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fore been mentioned. Now Fénix attributes it to "el cielo." This significance is clear if we remember that she has blamed man's fate on impersonal, ephemeral stars, which depend in their turn on the sun for their existence and which are not capable of an act of homage. Now Fénix sees that it is the will of Heaven (the equivalent, here, of God) which has purposed and accompHshed the "homenaje." There is meaning and purpose in the universe. Further evidence of the new Hfe beginning for Fénix is the arrangement for her marriage to Muley. In this marriage his ethical concerns and her aesthetic ones will be combined. It has been the purpose of this discussion to establish a level of meaning in the play at which Fernando symbolizes Christ and the theme is His Redemption of the World, here symbolized in Fénix. This interpretation complements other literal and allegorical levels of meaning and sheds Hght on various difficult aspects of the play. FOOTNOOTES 1LeO Spitzer, "The Figure of Fénix in Calderón's El Príncipe Constante," trans. Ernest Feise, in Critical Essays on the Theatre of Caldrón, ed. Bruce Wardropper (New York: New York University Press, 1965), pp. 137-60. 2 References are to the edition by Menéndez y Pelayo of Teatro Selecto in the Biblioteca Clásica series, Vol. XXXVI (Madrid, 1897), pp. 329-430. Line numbers will appear in the text. 3 Leo Spitzer, "The Figure of Fénix," 146. I am tempted to add another name to the list of critics Spitzer has compiled-— that of William Whitby, whose article "Fénix's Role in the Ransom of Fernando's Body" makes only a very brief mention of the sonnet scene. (Further references to page numbers in Spitzer 's article will appear in the text. ) 4 Bruce Wardropper, "Christian and Moor in Calderón's El Príncipe Constante," MLR, 53, 512. (Further reference to Wardropper's article will appear in the text.) 5T. S. Eliot, The Use of Poetry and the Use of Criticism (London, 1933), p. 153. 6 Alexander Parker, The Allegorical Drama of Calderón (Oxford, 1943), p. 194. 7 Bruce Wardropper, "Christian and Moor," p. 520. "The attempt to interpret the work either as an allegory or as a comedia fails, it seems to me, because it falls between these two treatments." 8 William Whitby, "Fénix's Role in the Ransom of Fernando's Body," Bulletin of the Comediantes, 8 (1956), 1-4.¿•¿S·* STURGIS LEAVITT'S NEW BOOK ON THE COMEDIA Gerald E. Wade, Vanderbilt University, Retired Born in 1888, Sturgis Leavitt may well be labeled the Dean of comedia scholars in the United States. Vigorous of mind and body, he is still producing material in that field. At this writing, the latest to come from his pen is An Introduction to Golden Age Drama in Spain. It is number 19 of Estudios de Hispanófila; its printing was completed in Valencia in December of 1971, and it is distributed by Editorial CastaHa, Zurbano 39, Madrid 10. The unpretentious little book, of 126 pages, is the revision of classroom lectures given by professor Leavitt at the University of North Carolina (Chapel Hill), where he is now Kenan Professor of Spanish Emeritus. The book has a Foreword and eleven chapters. Chapter I offers a brief summary of Spanish drama preceding the Golden Age. Chapter XI, "The Comedias Lose Their Identity," describes the decHne of the genre after Calderón. Chapters II and III give briefly some facts of producing and staging the 28 drama from the time of Lope de Rueda on; Chapters IV through X each take up a dramatist and for each two plays are discussed: for Lope, El remedio en h desdicha and El mejor alcalde el rey, for Tirso El vergonzoso en palacio and El burlador de Sevilh, for Alarcón La verdad sospechosa and Las paredes oyen, for Castro the two Cid plays, for Moreto El Undo don Diego and El desdén, for Rojas Del rey abajo, ninguno and Entre bobos anda el juego, for Calderón La vida es sueño and El alcalde de...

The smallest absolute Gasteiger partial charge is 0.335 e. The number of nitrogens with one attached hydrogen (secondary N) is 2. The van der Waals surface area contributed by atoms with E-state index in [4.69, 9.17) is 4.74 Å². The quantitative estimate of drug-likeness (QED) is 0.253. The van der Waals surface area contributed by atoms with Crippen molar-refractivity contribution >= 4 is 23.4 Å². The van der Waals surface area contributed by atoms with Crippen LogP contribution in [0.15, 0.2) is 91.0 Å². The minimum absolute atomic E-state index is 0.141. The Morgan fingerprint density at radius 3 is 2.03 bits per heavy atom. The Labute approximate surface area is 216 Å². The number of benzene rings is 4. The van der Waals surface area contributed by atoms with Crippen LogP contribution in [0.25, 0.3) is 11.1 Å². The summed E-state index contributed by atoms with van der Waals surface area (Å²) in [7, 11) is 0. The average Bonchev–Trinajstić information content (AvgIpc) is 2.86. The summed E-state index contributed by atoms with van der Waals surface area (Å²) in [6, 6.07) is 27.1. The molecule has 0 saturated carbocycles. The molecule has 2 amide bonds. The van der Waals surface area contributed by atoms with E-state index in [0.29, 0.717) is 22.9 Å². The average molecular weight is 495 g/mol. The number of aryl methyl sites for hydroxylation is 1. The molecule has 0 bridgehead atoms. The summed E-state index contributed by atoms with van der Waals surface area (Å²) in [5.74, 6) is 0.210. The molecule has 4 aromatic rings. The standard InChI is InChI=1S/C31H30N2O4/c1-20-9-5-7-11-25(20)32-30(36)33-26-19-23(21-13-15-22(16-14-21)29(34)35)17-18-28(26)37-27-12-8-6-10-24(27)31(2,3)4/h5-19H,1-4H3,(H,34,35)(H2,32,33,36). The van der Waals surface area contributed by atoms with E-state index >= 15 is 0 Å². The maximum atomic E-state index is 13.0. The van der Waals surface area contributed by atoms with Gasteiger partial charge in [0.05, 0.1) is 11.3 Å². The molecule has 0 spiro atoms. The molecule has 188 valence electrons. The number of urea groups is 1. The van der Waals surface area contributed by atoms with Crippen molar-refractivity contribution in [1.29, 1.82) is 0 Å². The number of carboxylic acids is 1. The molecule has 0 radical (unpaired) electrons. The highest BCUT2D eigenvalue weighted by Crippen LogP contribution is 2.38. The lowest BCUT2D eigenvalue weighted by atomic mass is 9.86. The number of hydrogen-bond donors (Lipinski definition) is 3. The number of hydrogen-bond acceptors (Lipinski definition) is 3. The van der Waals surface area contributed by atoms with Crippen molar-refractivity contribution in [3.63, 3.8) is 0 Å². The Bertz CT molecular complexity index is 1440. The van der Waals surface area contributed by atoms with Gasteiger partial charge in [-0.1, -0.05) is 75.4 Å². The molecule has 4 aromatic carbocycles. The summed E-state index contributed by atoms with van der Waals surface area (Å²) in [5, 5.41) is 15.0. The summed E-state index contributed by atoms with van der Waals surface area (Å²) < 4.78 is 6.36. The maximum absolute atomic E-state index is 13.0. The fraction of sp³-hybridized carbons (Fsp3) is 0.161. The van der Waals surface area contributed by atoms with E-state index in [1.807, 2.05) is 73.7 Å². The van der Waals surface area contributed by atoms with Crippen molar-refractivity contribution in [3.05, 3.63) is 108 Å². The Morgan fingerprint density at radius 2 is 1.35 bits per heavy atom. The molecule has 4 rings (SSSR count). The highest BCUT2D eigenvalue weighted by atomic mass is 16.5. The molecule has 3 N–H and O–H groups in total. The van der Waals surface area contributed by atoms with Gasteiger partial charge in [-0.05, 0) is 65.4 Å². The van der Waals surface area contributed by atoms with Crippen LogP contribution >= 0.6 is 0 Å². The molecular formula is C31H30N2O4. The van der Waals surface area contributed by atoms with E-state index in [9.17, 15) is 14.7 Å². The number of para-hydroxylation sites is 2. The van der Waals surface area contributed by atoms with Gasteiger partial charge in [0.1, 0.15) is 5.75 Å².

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Additional Information

ISSN
1944-0928
Print ISSN
0007-5108
Pages
pp. 28-30
Launched on MUSE
2014-01-08
Open Access
No
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